Two weeks ago the Houston Chronicle broke the news that Texas lawyers, along with the New York-based Innocence Project, filed a bar complaint against former Navarro County prosecutor John Jackson for his role in the now-infamous death penalty case of Cameron Todd Willingham.
Willingham’s case was given national exposure by David Grann in a 2009 piece for The New Yorker, which examined claims that Willingham was wrongly executed by the State of Texas for the deaths of his children in a 1991 house-fire.
The grievance against Jackson, the lead prosecutor at Willingham’s trial, was filed on July 25, 2014 on behalf of two of Willingham’s family members. [Read the bar complaint here.] It alleges that a “pillar” of Jackson’s case against Willingham was disingenuously built on the incentivized testimony of a jailhouse informant.
Jackson, who later became a state district judge, allegedly covered up a deal he struck with a key witness in the case, Johnny Webb. Jackson allegedly told Webb he would reduce the charges in a pending robbery case against Webb in exchange for his testimony in the Willingham case. Webb testified at trial that while he and Willingham were housed in the same jail, Willingham confessed to setting the fire that killed his children. Jackson used this confession to prop up the arson evidence in the case (which has since been widely discredited by experts in forensic science. Read submissions from experts to the Texas Forensic Science Commission here.)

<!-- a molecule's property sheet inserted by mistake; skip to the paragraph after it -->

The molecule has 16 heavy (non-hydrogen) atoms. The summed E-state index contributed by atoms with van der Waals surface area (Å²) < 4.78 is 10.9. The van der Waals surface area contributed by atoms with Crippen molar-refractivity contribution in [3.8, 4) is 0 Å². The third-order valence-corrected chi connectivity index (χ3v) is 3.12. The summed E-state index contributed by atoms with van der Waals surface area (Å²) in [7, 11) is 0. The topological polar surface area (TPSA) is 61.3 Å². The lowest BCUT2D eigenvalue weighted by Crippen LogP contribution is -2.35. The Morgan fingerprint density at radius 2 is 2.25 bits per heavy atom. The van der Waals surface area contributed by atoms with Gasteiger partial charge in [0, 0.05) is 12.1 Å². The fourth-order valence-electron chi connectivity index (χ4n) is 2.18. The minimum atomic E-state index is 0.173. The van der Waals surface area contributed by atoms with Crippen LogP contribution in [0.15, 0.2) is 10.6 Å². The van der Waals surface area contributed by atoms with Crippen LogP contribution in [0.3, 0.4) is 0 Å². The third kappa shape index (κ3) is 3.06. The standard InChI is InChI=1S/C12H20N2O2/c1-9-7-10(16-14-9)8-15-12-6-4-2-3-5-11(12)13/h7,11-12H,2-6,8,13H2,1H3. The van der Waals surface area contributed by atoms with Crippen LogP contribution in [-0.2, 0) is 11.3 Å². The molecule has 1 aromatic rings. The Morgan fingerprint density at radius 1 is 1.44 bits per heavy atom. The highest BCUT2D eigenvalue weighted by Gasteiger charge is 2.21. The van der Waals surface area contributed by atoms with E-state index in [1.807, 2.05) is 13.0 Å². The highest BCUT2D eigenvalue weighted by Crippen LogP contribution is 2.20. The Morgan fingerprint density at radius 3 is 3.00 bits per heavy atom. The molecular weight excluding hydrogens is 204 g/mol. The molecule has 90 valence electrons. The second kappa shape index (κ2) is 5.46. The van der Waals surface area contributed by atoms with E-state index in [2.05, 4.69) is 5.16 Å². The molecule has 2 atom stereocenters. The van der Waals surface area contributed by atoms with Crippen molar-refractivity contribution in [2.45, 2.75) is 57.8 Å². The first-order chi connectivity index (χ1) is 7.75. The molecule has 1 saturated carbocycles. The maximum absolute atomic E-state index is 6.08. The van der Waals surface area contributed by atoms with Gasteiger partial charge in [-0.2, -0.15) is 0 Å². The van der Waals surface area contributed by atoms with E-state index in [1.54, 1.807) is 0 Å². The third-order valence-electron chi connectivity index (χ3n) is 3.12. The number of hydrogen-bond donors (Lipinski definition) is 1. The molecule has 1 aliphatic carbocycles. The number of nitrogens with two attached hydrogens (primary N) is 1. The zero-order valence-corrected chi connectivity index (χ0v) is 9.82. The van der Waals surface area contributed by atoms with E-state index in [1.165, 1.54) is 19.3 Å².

Failing to disclose a deal with a witness in a criminal case has long been held to be a violation of a defendant’s right to due process. In Giglio v. United States (1972) the Supreme Court ruled that the state is obligated to disclose to the defense any promise or expectation of leniency it offered to a witness. In Napue v. Illinois (1959) the Court made clear that a prosecutor’s failure to correct the testimony of a witness who falsely testifies that they have no expectation of leniency from the state is also a violation of due process.
But the allegations in the bar complaint against Jackson go much further than even these serious violations: the complainants suggest that Jackson has actively covered up the deal he made with Webb “to this day”, going so far as to “deceive” the Texas Board of Pardons and Paroles and the Governor, and submitting false evidence in the form of an affidavit to a 2010 Court of Inquiry.
Pulitzer Prize-winning reporter Maurice Possley has written a feature article on the allegations against Jackson, published today as The Marshall Project’s inaugural piece and reprinted in The Washington Post and the Dallas Morning News. Possley reveals that Webb now says Willingham never confessed to being responsible for his children’s deaths.
In addition, the ABA Journal reports on the recently filed grievance here.
As for next steps in the bar complaint process, the Houston Chronicle says:
“The State Bar of Texas will determine if “just cause” exists to pursue further action. If just cause is found, a state district judge or a legal association administrative judge will hear the case. If the complaint is upheld, Jackson could face sanctions up to losing his license to practice law.”
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